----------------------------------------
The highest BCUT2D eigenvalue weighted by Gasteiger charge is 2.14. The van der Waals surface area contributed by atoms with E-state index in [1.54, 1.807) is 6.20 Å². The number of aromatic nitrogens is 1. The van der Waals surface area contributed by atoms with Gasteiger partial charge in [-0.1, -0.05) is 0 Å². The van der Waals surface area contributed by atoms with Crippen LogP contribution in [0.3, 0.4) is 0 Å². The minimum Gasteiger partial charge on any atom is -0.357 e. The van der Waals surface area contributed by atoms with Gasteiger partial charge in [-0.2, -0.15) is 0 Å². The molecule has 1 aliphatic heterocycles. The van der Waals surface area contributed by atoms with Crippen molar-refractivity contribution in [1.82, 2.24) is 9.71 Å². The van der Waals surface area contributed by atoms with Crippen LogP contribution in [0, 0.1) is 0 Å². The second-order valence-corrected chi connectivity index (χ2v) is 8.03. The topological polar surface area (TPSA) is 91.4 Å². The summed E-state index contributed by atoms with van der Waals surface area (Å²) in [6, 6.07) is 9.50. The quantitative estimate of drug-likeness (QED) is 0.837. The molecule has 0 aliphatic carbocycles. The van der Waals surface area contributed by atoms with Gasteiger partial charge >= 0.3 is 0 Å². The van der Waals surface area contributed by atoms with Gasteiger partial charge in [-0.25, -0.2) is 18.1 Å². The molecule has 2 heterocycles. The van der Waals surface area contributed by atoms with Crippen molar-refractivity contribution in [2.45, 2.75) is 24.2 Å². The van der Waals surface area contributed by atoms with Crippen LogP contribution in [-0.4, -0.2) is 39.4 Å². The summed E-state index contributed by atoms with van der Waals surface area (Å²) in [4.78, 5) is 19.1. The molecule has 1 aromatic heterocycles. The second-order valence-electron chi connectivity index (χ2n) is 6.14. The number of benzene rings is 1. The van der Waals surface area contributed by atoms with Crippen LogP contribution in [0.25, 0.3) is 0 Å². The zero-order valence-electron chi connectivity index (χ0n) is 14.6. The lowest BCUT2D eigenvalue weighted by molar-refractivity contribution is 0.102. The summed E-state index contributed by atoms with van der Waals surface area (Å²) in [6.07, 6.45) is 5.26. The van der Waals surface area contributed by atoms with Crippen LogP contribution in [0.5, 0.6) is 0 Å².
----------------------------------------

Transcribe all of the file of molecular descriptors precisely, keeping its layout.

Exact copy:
The highest BCUT2D eigenvalue weighted by Gasteiger charge is 2.14. The van der Waals surface area contributed by atoms with E-state index in [1.54, 1.807) is 6.20 Å². The number of aromatic nitrogens is 1. The van der Waals surface area contributed by atoms with Gasteiger partial charge in [-0.1, -0.05) is 0 Å². The van der Waals surface area contributed by atoms with Crippen LogP contribution in [0.3, 0.4) is 0 Å². The minimum Gasteiger partial charge on any atom is -0.357 e. The van der Waals surface area contributed by atoms with Gasteiger partial charge in [-0.2, -0.15) is 0 Å². The molecule has 1 aliphatic heterocycles. The van der Waals surface area contributed by atoms with Crippen molar-refractivity contribution in [1.82, 2.24) is 9.71 Å². The van der Waals surface area contributed by atoms with Crippen LogP contribution in [0, 0.1) is 0 Å². The second-order valence-corrected chi connectivity index (χ2v) is 8.03. The topological polar surface area (TPSA) is 91.4 Å². The summed E-state index contributed by atoms with van der Waals surface area (Å²) in [6, 6.07) is 9.50. The quantitative estimate of drug-likeness (QED) is 0.837. The molecule has 0 aliphatic carbocycles. The van der Waals surface area contributed by atoms with Gasteiger partial charge >= 0.3 is 0 Å². The van der Waals surface area contributed by atoms with Gasteiger partial charge in [-0.25, -0.2) is 18.1 Å². The molecule has 2 heterocycles. The van der Waals surface area contributed by atoms with Crippen molar-refractivity contribution in [2.45, 2.75) is 24.2 Å². The van der Waals surface area contributed by atoms with Crippen LogP contribution in [-0.4, -0.2) is 39.4 Å². The summed E-state index contributed by atoms with van der Waals surface area (Å²) in [4.78, 5) is 19.1. The molecule has 1 aromatic heterocycles. The second-order valence-electron chi connectivity index (χ2n) is 6.14. The number of benzene rings is 1. The van der Waals surface area contributed by atoms with Crippen LogP contribution in [0.25, 0.3) is 0 Å². The zero-order valence-electron chi connectivity index (χ0n) is 14.6. The lowest BCUT2D eigenvalue weighted by molar-refractivity contribution is 0.102. The summed E-state index contributed by atoms with van der Waals surface area (Å²) in [6.07, 6.45) is 5.26. The van der Waals surface area contributed by atoms with Crippen LogP contribution in [0.5, 0.6) is 0 Å².